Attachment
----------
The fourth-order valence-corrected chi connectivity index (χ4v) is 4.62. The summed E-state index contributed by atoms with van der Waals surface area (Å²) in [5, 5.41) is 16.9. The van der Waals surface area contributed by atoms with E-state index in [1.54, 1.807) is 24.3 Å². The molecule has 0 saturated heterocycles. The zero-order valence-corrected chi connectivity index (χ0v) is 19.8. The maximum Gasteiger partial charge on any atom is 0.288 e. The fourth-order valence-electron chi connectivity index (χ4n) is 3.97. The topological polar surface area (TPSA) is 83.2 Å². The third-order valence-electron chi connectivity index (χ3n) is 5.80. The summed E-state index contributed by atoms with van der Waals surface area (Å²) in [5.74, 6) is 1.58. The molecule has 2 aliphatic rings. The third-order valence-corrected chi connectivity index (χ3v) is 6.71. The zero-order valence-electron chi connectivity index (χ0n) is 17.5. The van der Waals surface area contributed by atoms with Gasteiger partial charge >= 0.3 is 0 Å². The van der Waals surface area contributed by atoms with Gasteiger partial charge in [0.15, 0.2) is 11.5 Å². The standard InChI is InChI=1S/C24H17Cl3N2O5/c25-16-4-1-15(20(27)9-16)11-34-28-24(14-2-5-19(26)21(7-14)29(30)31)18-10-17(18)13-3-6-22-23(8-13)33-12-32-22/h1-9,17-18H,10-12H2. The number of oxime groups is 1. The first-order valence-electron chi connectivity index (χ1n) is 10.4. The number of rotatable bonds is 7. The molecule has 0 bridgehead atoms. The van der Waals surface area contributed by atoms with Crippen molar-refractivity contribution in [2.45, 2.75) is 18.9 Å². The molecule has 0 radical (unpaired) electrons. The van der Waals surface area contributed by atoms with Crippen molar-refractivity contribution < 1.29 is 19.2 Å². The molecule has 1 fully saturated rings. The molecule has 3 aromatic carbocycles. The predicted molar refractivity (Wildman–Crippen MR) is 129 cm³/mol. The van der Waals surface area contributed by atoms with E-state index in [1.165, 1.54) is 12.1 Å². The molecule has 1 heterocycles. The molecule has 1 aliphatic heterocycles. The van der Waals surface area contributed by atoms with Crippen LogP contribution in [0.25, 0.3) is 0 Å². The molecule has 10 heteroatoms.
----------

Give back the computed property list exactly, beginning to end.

The fourth-order valence-corrected chi connectivity index (χ4v) is 4.62. The summed E-state index contributed by atoms with van der Waals surface area (Å²) in [5, 5.41) is 16.9. The van der Waals surface area contributed by atoms with E-state index in [1.54, 1.807) is 24.3 Å². The molecule has 0 saturated heterocycles. The zero-order valence-corrected chi connectivity index (χ0v) is 19.8. The maximum Gasteiger partial charge on any atom is 0.288 e. The fourth-order valence-electron chi connectivity index (χ4n) is 3.97. The topological polar surface area (TPSA) is 83.2 Å². The third-order valence-electron chi connectivity index (χ3n) is 5.80. The summed E-state index contributed by atoms with van der Waals surface area (Å²) in [5.74, 6) is 1.58. The molecule has 2 aliphatic rings. The third-order valence-corrected chi connectivity index (χ3v) is 6.71. The zero-order valence-electron chi connectivity index (χ0n) is 17.5. The van der Waals surface area contributed by atoms with Gasteiger partial charge >= 0.3 is 0 Å². The van der Waals surface area contributed by atoms with Gasteiger partial charge in [0.15, 0.2) is 11.5 Å². The standard InChI is InChI=1S/C24H17Cl3N2O5/c25-16-4-1-15(20(27)9-16)11-34-28-24(14-2-5-19(26)21(7-14)29(30)31)18-10-17(18)13-3-6-22-23(8-13)33-12-32-22/h1-9,17-18H,10-12H2. The number of oxime groups is 1. The first-order valence-electron chi connectivity index (χ1n) is 10.4. The number of rotatable bonds is 7. The molecule has 0 bridgehead atoms. The van der Waals surface area contributed by atoms with Crippen molar-refractivity contribution in [2.45, 2.75) is 18.9 Å². The molecule has 0 radical (unpaired) electrons. The van der Waals surface area contributed by atoms with Crippen molar-refractivity contribution < 1.29 is 19.2 Å². The molecule has 1 fully saturated rings. The molecule has 3 aromatic carbocycles. The predicted molar refractivity (Wildman–Crippen MR) is 129 cm³/mol. The van der Waals surface area contributed by atoms with E-state index in [1.165, 1.54) is 12.1 Å². The molecule has 1 heterocycles. The molecule has 1 aliphatic heterocycles. The van der Waals surface area contributed by atoms with Crippen LogP contribution in [0.25, 0.3) is 0 Å². The molecule has 10 heteroatoms.